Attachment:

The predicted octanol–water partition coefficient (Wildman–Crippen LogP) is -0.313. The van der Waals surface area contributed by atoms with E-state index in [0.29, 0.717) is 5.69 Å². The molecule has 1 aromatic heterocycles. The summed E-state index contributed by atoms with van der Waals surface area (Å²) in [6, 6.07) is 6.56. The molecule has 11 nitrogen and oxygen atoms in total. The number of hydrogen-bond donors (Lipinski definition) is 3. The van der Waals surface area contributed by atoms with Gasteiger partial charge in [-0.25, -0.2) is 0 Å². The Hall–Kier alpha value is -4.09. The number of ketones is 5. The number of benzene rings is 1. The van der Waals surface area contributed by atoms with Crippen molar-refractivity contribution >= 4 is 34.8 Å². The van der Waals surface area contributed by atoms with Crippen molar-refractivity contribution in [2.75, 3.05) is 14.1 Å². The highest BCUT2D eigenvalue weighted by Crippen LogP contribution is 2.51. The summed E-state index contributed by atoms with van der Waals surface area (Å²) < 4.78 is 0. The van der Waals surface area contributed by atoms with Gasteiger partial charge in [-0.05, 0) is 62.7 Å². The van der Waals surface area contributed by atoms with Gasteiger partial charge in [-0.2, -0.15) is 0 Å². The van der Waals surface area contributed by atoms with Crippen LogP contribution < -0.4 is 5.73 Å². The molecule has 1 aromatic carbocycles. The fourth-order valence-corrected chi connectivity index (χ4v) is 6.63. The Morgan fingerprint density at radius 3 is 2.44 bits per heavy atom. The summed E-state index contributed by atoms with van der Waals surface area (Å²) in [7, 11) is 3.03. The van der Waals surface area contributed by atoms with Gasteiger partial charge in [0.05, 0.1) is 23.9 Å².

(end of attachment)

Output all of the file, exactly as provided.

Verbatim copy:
The predicted octanol–water partition coefficient (Wildman–Crippen LogP) is -0.313. The van der Waals surface area contributed by atoms with E-state index in [0.29, 0.717) is 5.69 Å². The molecule has 1 aromatic heterocycles. The summed E-state index contributed by atoms with van der Waals surface area (Å²) in [6, 6.07) is 6.56. The molecule has 11 nitrogen and oxygen atoms in total. The number of hydrogen-bond donors (Lipinski definition) is 3. The van der Waals surface area contributed by atoms with Gasteiger partial charge in [-0.25, -0.2) is 0 Å². The Hall–Kier alpha value is -4.09. The number of ketones is 5. The number of benzene rings is 1. The van der Waals surface area contributed by atoms with Crippen molar-refractivity contribution >= 4 is 34.8 Å². The van der Waals surface area contributed by atoms with Crippen molar-refractivity contribution in [2.75, 3.05) is 14.1 Å². The highest BCUT2D eigenvalue weighted by Crippen LogP contribution is 2.51. The summed E-state index contributed by atoms with van der Waals surface area (Å²) < 4.78 is 0. The van der Waals surface area contributed by atoms with Gasteiger partial charge in [-0.05, 0) is 62.7 Å². The van der Waals surface area contributed by atoms with Gasteiger partial charge in [-0.2, -0.15) is 0 Å². The van der Waals surface area contributed by atoms with Crippen LogP contribution < -0.4 is 5.73 Å². The molecule has 1 aromatic carbocycles. The fourth-order valence-corrected chi connectivity index (χ4v) is 6.63. The Morgan fingerprint density at radius 3 is 2.44 bits per heavy atom. The summed E-state index contributed by atoms with van der Waals surface area (Å²) in [7, 11) is 3.03. The van der Waals surface area contributed by atoms with Gasteiger partial charge in [0.05, 0.1) is 23.9 Å².